Proxy War

A proxy war is a military conflict where neither nation directly fights the other. Instead they provide support to third parties who are opposed, essentially attacking their enemy's national interests rather than their enemy's territory.

This usually takes place in the context of a Space Cold War between superpowers that don't want to fight each other in the open (whether due to treaty obligations, fears of Mutually Assured Destruction, or other reasons such as simply not wanting to fight a full-scale war), but aren't afraid to get involved in smaller fights. No matter who wins, the real loser is often the proxies themselves: the big powers are mostly interested in achieving their goals of undermining each other and could care less for the damage done in-country.

A form of Realpolitik. Often factors into a Balance of Power, as it's an easy way for the major powers to shift the balance in their favor without exposing themselves to direct conflict.
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    Fan Works 
  • The War Of The Masters: By the end of season 2 the Moab Civil War develops into one between the Federation and the Klingon Empire, who have just recently signed a peace treaty after an inconclusive border war during which the Moab Confederacy seceded from the Federation and allied with the Klingons. In "The Silence Ends" Captain Tyria Sark compares this to a war one of her previous hosts fought in on Trill between the nations of Vella and Moash over Dalaran.
    Tyria: It didn't end well for anyone involved, the Dalarani least of all.

    Literature 
  • X-Wing: Starfighters of Adumar ends up in one of these, with Wedge Antilles backing one coalition on Adumar and the Imperial Remnant backing the other. Wedge's side wins because he teaches his side to fight in a more militarized fashion instead of the Proud Warrior Race stylings usually used by Adumari pilots.
  • Honor Harrington: Attempted several times by Haven early in the series.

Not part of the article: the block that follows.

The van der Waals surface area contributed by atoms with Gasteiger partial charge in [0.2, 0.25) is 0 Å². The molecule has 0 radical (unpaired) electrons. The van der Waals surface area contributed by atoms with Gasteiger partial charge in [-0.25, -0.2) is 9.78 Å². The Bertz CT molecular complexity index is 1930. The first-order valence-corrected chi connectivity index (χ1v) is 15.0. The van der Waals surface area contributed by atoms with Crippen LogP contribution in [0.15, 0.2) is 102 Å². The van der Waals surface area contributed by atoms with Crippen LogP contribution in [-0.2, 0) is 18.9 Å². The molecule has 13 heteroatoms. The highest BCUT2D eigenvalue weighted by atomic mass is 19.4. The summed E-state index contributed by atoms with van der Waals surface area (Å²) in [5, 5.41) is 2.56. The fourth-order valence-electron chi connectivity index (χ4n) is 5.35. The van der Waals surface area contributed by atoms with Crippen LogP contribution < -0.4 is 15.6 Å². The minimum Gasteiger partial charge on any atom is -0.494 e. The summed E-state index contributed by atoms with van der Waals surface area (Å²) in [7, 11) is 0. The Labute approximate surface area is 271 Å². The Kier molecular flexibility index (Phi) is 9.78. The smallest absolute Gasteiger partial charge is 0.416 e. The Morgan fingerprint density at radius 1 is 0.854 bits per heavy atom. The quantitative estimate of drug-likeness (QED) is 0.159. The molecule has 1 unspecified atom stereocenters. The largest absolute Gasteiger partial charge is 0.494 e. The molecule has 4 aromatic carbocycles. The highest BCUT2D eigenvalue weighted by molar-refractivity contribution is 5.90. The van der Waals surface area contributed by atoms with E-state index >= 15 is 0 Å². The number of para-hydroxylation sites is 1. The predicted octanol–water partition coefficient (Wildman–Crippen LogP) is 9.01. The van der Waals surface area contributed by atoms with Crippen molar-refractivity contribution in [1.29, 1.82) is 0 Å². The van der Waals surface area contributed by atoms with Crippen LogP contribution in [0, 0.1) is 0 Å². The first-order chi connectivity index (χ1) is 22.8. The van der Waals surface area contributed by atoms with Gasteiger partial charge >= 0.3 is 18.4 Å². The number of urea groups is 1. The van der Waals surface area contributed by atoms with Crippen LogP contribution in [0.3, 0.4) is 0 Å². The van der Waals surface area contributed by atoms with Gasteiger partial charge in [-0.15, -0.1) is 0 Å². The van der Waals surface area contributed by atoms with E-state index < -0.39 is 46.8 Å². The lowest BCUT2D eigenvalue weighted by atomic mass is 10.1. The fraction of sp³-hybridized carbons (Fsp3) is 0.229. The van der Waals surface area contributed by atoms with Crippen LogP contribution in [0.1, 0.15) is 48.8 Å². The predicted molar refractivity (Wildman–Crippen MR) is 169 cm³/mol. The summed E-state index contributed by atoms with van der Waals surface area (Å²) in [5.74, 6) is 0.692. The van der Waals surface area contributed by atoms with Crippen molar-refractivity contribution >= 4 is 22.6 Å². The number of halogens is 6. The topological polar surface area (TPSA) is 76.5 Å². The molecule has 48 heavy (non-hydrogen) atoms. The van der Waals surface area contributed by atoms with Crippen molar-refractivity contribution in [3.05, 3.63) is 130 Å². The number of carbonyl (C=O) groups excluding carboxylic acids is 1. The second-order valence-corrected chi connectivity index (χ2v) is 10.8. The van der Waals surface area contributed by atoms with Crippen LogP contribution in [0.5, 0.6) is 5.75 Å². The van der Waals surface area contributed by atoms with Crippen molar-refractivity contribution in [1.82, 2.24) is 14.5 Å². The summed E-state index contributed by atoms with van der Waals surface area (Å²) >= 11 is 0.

• In On Basilisk Station Havenite intelligence agents start arming the Iron Age Starfish Alien natives of Basilisk so that they'll attack the offworlder enclaves, thereby making it look like Manticore cannot govern the system properly and make their invasion of the Medusa system and slaughter of the native uprising seem like a rescue. All this to allow a two-pronged invasion of the Manticore system. Unfortunately their pet shaman attacks early, screwing up the plan and alerting Honor to the impending invasion.
    • The Second Grayson-Masadan War in The Honor of the Queen. Manticore and Haven are both trying to build alliances for the coming war. Manticore gets to Grayson first and gives them technical upgrades, while Haven has to settle for its Ax-Crazy sister planet Masada and gives them a modern battlecruiser and destroyer, which Masada uses in an attempted invasion of Grayson. The scheme backfires for Haven: the Masadans are so crazy they seize control of the battlecruiser from the Havenite military advisors and try to nuke Grayson cities. Honor destroys the ship and Manticore occupies Masada between books.
    • In The Short Victorious War Haven is mentioned to be backing the Zanzibar Liberation Front against the Manticore-allied Caliph of Zanzibar, mostly to use them as cover for raids on Manticoran convoys ahead of full-scale war.